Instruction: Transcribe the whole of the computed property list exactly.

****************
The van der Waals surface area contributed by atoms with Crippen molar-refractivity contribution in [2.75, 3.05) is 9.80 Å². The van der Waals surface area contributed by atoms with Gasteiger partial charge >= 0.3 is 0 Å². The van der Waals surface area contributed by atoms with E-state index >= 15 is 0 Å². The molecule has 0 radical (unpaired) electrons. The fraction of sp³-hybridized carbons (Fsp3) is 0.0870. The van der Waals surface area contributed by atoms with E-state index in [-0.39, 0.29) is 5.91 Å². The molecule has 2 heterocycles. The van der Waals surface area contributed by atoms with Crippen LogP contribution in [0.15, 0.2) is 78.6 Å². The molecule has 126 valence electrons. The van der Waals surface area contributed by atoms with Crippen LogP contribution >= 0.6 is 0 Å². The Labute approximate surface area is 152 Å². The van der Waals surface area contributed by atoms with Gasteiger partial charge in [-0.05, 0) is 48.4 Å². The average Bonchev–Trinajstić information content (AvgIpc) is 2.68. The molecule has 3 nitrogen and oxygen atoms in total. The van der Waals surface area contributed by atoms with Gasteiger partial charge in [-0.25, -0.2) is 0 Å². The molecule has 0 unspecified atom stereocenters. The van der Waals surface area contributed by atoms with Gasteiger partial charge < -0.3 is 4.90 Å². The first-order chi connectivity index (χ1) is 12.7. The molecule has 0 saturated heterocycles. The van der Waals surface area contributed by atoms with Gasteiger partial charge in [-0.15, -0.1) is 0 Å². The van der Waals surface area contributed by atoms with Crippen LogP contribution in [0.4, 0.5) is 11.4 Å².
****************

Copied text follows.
The van der Waals surface area contributed by atoms with Crippen molar-refractivity contribution in [2.75, 3.05) is 9.80 Å². The van der Waals surface area contributed by atoms with Gasteiger partial charge >= 0.3 is 0 Å². The van der Waals surface area contributed by atoms with E-state index >= 15 is 0 Å². The molecule has 0 radical (unpaired) electrons. The fraction of sp³-hybridized carbons (Fsp3) is 0.0870. The van der Waals surface area contributed by atoms with E-state index in [-0.39, 0.29) is 5.91 Å². The molecule has 2 heterocycles. The van der Waals surface area contributed by atoms with Crippen LogP contribution in [0.15, 0.2) is 78.6 Å². The molecule has 126 valence electrons. The van der Waals surface area contributed by atoms with Crippen LogP contribution >= 0.6 is 0 Å². The Labute approximate surface area is 152 Å². The van der Waals surface area contributed by atoms with Gasteiger partial charge in [-0.05, 0) is 48.4 Å². The average Bonchev–Trinajstić information content (AvgIpc) is 2.68. The molecule has 3 nitrogen and oxygen atoms in total. The van der Waals surface area contributed by atoms with Gasteiger partial charge in [-0.25, -0.2) is 0 Å². The molecule has 0 unspecified atom stereocenters. The van der Waals surface area contributed by atoms with Gasteiger partial charge < -0.3 is 4.90 Å². The first-order chi connectivity index (χ1) is 12.7. The molecule has 0 saturated heterocycles. The van der Waals surface area contributed by atoms with Gasteiger partial charge in [-0.15, -0.1) is 0 Å². The van der Waals surface area contributed by atoms with Crippen LogP contribution in [0.4, 0.5) is 11.4 Å².